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Miscellaneous Animals

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Lifespans of the Animal Kingdom. Animals Rule Chernobyl 30 Years After Nuclear Disaster. Marina Shkvyria watches for animal tracks as she walks toward an abandoned village in the Chernobyl Exclusion Zone, the area sealed to the public after a nuclear power plant exploded here 30 years ago, on April 26, 1986.

Animals Rule Chernobyl 30 Years After Nuclear Disaster

Spotting one, she crouches and runs her finger over the toes of a wolf print in the loose sand. It may seem strange that Chernobyl, an area known for the deadliest nuclear accident in history, could become a refuge for all kinds of animals—from moose, deer, beaver, and owls to more exotic species like brown bear, lynx, and wolves—but that is exactly what Shkvyria and some other scientists think has happened. Without people hunting them or ruining their habitat, the thinking goes, wildlife is thriving despite high radiation levels. Wildlife is absolutely thriving at Chernobyl disaster site. It's hard to find a bright side to the world's worst-ever nuclear disaster, but wildlife may beg to differ.

Wildlife is absolutely thriving at Chernobyl disaster site

After the 1986 fire and explosion at the Chernobyl Nuclear Power Plant released radioactive particles into the atmosphere, everyone left, never to return. But now researchers studying animal populations have made a seriously counterintuitive discovery: What A Wonderful World With David Attenborough. Zoo Animals and Their Discontents. Photo Dr.

Zoo Animals and Their Discontents

Masters of Disguise. By Wil Longbottom Updated: 07:29 GMT, 8 December 2011 Stare at these pictures for long enough and you might just spot some clever creatures playing the ultimate game of hide and seek.

Masters of Disguise

This Satanic Leaf-tailed Gecko is barely visible against the leaves in the Andasibe-Mantadia National Park, Madagascar. These amazing animals are true masters at blending effortlessly into their environment as a means of survival in the natural world. Blending in: This Satanic Leaf-tailed Gecko hides from predators in Andasibe-Mantadia National Park, Madagascar, or is it just a leaf?

Nothing to see here: A Bat-faced Toad hides among dead leaves in Amacayacu National Park, Colombia Barking up the wrong tree: It's nearly impossible to pick out this Lichen Spider at the Erawan National Park in Thailand From frogs to fish and bugs to birds, this collection of images shows the animal kingdom's outstanding camouflage ability.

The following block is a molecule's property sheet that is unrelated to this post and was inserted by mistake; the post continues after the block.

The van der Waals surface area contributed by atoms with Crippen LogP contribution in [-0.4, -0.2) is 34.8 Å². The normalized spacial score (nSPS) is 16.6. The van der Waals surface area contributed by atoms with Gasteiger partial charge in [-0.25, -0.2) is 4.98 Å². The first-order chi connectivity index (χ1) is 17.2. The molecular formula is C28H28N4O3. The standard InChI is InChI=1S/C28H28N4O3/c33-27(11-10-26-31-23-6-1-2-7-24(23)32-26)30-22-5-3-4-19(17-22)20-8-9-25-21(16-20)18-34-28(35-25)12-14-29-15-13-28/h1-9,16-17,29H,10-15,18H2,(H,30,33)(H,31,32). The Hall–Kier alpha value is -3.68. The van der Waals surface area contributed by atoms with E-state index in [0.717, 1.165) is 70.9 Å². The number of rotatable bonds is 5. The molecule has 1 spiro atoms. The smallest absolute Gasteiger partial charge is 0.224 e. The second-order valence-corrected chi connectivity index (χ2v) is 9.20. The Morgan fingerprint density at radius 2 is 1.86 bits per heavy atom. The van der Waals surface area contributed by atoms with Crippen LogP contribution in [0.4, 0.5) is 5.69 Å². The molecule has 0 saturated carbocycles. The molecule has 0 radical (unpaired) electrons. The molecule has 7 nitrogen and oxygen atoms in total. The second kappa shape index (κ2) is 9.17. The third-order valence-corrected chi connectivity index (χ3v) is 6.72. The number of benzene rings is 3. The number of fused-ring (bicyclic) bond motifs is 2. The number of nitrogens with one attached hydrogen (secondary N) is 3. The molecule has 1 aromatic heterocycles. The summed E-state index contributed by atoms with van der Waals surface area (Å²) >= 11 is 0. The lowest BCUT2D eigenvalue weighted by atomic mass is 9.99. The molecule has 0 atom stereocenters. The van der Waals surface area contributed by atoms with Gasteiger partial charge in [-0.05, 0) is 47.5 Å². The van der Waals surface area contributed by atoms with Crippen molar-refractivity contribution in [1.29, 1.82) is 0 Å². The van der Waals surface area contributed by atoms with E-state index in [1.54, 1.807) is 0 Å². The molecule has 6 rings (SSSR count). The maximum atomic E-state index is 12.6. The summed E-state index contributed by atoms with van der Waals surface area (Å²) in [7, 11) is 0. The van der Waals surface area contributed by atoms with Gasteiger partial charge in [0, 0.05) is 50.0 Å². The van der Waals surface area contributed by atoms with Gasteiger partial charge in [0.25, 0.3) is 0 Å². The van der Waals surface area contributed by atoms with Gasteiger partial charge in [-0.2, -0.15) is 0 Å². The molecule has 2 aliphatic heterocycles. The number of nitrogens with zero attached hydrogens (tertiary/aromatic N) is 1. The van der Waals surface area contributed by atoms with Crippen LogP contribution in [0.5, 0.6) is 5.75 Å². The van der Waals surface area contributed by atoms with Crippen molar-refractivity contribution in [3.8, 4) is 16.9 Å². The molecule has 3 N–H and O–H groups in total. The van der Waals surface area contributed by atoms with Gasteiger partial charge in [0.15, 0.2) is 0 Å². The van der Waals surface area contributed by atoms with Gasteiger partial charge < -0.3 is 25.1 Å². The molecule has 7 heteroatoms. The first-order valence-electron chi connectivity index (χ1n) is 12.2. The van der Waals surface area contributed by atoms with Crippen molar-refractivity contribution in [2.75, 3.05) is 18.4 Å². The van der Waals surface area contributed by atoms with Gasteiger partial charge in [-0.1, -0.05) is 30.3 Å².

Animals use two basic methods of concealment in a bid to hide from predators and catch prey. Animal Mind Control. Scott Youtsey/Miracle studios A normally insatiable caterpillar suddenly stops eating. A quick look inside its body reveals the reason: dozens of little wasp larvae gnawing and secreting digestive enzymes to penetrate its body wall. They have been living inside the caterpillar for days—like little vampires, feeding on its “blood”—and are finally making their exodus to build their cocoons on its bright-green exterior. In the caterpillar’s brain, a massive immune reaction is taking place—the invertebrate equivalent of a cytokine storm—and among the factors being released is an invertebrate neurohormone called octopamine. “It’s a very important compound for controlling behavior in insects,” says invertebrate behavioral physiologist Shelley Adamo of Dalhousie University in Halifax, Nova Scotia.

But the parasitic larvae don’t stop there. “The real nuts and bolts have yet to be figured out for any system,” says Adamo. Pet cockroaches Fatal attraction Swim towards the light Suicidal insects. Camoflauge in Animals. Mimicry Some animals and plants look like other things -- they mimic them. Mimicry is another type of deceptive coloration. It can protect the mimic from predators or hide the mimic from prey. If mimicry was a play, there would be three characters. The Model - the species or object that is copied. The Mimic - looks and acts like another species or object. Animal Groups. The World's Smallest and Deadliest Animals. Smallest And Deadliest Animals: Poison Dart Frog The sprightly and brightly colored frog may look enchanting, but it can produce enough poison to kill 10 humans.

The World's Smallest and Deadliest Animals

Thriving in humid, tropical environments of Central and Latin America, the poison dart frog oozes black slime from its back, which is actually a neurotoxin used to ward off predators. Australian Box Jellyfish Found across the northern half of Australia – particularly in Queensland – the box jellyfish washes up on the shores after heavy rain and high tide. Vetpaw. 21 More Strange Animals You Didn’t Know Exist. You might think you’ve seen the world over, under, around and through, but there will still be wonders that will make your eyes pop.

21 More Strange Animals You Didn’t Know Exist

Even if you’re a dedicated animal enthusiast, you can’t honestly expect to know all of the 1,367,555 non-insect animal species, that are identified on the face of Earth today! Besides, new animal species might be discovered by the time you finish reading this text, so there will always be some new surprises for us out there. [Read more...] Show Full Text We’ve already introduced you to 22 strange animals you didn’t know existed, and, like we said, the count never stopped! Would you like any of these to become commonplace pets, and share a roof with you?

Red-lipped Batfish Thanks for sharing! 3x per week 30,000,000+ monthly readers Error sending email Found on the Galapagos Islands, this fish is actually a pretty bad swimmer, and uses its pectoral fins to walk on the bottom of the ocean.